A comprehensive assessment of a substantial subset of Arctic observing systems, data collections and satellite products across scientific disciplines was carried out in INTAROS, also including data repositories and a brief scientific gap analysis. The assessments cover a multitude of aspects such as sustainability, technical maturity and data handling for the entire chain from observation to users, including metadata procedures and availability to data. Community based environment monitoring programs were surveyed and assessed separately; they do not form part of the present assessment.

The assessed observing systems were first ranked according to general sustainability and other aspects, were analyzed subsequently. While the range of sustainability is large, it was found that high scores on all other aspects, such as for data handling and technical maturity, are more likely for systems with high sustainability. Moreover, many systems with high sustainability, as well as advanced systems for data handling and availability in place, resulted from national commitments to international monitoring or infrastructure programs, several of which are not necessarily particular to the Arctic.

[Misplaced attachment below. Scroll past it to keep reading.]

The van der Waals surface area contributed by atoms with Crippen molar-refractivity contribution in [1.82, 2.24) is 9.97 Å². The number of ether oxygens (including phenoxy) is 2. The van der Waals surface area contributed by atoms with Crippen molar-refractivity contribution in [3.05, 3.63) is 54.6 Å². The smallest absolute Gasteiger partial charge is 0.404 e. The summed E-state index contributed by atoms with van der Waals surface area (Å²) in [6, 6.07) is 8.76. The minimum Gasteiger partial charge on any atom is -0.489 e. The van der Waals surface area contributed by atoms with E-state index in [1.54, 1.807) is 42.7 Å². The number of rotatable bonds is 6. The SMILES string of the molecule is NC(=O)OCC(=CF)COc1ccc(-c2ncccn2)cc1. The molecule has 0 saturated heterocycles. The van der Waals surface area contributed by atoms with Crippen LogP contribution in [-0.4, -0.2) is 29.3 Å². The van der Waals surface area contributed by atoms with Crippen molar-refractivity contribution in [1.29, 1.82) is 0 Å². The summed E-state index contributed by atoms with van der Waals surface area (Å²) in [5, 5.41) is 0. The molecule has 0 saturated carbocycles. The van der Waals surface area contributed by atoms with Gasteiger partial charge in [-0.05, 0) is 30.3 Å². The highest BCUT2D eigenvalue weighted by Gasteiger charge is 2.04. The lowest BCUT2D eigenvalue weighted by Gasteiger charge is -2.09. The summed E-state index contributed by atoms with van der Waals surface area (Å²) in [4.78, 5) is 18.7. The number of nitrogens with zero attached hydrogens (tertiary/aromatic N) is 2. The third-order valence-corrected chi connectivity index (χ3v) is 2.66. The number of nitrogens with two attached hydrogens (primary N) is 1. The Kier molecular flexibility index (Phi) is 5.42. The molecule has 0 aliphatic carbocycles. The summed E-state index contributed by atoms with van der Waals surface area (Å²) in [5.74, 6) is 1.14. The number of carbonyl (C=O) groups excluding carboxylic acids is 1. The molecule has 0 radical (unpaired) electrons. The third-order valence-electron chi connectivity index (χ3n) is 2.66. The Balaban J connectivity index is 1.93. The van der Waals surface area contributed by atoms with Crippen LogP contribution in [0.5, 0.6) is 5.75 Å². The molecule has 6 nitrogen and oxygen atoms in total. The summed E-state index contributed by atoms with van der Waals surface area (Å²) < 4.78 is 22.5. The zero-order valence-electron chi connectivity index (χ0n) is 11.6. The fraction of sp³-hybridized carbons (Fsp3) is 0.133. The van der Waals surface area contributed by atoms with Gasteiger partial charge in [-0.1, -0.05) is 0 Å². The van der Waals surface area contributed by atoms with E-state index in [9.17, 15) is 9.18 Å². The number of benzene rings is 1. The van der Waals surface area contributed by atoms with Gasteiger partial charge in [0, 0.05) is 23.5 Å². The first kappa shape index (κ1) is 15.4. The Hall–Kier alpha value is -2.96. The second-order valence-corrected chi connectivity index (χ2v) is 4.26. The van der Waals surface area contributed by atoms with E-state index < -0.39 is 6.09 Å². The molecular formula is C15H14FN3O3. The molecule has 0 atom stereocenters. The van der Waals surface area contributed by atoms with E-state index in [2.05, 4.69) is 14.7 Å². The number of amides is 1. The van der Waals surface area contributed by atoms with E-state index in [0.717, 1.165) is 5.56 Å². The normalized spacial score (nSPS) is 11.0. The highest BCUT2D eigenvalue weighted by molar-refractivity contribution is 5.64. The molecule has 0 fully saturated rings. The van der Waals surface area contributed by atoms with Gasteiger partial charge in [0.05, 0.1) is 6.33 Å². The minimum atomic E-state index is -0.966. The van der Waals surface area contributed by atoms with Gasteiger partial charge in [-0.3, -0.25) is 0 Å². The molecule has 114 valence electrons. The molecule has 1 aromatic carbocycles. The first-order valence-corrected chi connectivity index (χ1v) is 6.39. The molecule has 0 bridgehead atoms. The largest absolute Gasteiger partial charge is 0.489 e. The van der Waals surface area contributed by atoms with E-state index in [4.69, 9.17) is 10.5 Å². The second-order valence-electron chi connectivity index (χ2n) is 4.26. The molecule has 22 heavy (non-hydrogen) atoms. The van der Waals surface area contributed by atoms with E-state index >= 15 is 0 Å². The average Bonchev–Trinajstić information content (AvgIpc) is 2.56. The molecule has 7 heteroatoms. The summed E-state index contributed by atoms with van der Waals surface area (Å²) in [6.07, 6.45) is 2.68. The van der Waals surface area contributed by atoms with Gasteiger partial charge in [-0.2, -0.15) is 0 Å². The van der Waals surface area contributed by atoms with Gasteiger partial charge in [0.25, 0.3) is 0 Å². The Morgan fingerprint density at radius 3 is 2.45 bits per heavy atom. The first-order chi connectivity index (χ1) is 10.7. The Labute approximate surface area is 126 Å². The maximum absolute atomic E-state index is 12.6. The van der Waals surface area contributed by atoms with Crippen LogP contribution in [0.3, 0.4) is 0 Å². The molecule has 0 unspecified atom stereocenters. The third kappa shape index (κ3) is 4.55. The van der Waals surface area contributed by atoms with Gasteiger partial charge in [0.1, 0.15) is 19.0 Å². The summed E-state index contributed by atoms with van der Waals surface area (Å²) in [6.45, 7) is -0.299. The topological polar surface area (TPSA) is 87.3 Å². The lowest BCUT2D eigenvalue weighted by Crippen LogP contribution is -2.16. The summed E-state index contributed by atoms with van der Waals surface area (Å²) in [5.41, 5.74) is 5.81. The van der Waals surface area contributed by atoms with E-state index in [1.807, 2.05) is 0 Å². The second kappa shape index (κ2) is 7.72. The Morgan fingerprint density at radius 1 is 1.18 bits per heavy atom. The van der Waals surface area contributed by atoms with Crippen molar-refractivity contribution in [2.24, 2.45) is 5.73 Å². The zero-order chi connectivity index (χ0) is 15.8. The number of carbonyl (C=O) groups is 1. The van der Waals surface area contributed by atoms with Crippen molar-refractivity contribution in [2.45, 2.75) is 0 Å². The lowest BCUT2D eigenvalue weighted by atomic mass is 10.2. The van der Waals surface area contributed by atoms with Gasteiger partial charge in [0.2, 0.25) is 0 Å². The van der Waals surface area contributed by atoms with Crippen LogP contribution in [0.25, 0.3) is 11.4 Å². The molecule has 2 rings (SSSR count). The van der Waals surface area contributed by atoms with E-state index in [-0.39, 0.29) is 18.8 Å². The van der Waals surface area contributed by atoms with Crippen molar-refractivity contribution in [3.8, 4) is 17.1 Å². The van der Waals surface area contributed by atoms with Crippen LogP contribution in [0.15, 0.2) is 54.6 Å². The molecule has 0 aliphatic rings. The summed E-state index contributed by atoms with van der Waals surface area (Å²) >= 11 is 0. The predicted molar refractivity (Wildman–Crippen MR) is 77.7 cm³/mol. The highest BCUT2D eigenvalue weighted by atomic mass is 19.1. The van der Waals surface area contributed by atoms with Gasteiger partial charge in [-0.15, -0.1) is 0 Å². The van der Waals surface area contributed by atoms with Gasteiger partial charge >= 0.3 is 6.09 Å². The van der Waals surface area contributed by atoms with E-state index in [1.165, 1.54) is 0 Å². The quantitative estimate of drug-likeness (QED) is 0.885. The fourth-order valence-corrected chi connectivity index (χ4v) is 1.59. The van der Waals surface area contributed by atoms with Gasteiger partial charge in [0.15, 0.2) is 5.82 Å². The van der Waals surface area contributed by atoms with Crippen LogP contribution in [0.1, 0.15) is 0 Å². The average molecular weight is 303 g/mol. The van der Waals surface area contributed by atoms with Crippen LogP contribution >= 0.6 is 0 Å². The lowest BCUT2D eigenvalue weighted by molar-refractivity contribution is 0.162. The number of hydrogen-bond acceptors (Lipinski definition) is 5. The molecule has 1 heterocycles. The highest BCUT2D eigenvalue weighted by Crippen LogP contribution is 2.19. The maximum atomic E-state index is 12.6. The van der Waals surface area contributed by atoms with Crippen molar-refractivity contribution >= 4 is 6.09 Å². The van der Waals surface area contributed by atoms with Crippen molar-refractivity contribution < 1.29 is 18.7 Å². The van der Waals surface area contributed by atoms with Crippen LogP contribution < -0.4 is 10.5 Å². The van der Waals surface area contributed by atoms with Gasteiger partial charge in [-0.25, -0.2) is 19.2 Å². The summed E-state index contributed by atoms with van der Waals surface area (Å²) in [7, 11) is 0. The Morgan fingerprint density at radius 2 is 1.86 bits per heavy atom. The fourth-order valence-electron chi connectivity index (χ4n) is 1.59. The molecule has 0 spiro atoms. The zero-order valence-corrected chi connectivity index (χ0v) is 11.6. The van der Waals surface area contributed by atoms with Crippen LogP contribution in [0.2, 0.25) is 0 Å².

Traditionally, terrestrial and atmospheric observation network assessments build on the network concept with a “comprehensive” level including all observations, a “baseline” level of an agreed subset of sustained observations, and a “reference” level, with observations adhering to specific calibrations and traceability criteria. Examples from atmospheric observations are the “comprehensive” global GCOS radiosounding network, the “baseline” GUAN (GCOS Upper Air Network) and “reference” GRUAN (GCOS Reference Upper Air Network) networks. With the lack of in-situ observations especially from the Arctic Ocean and the logistical difficulties to deploy new stations, it was concluded that this concept does not work well in the Arctic.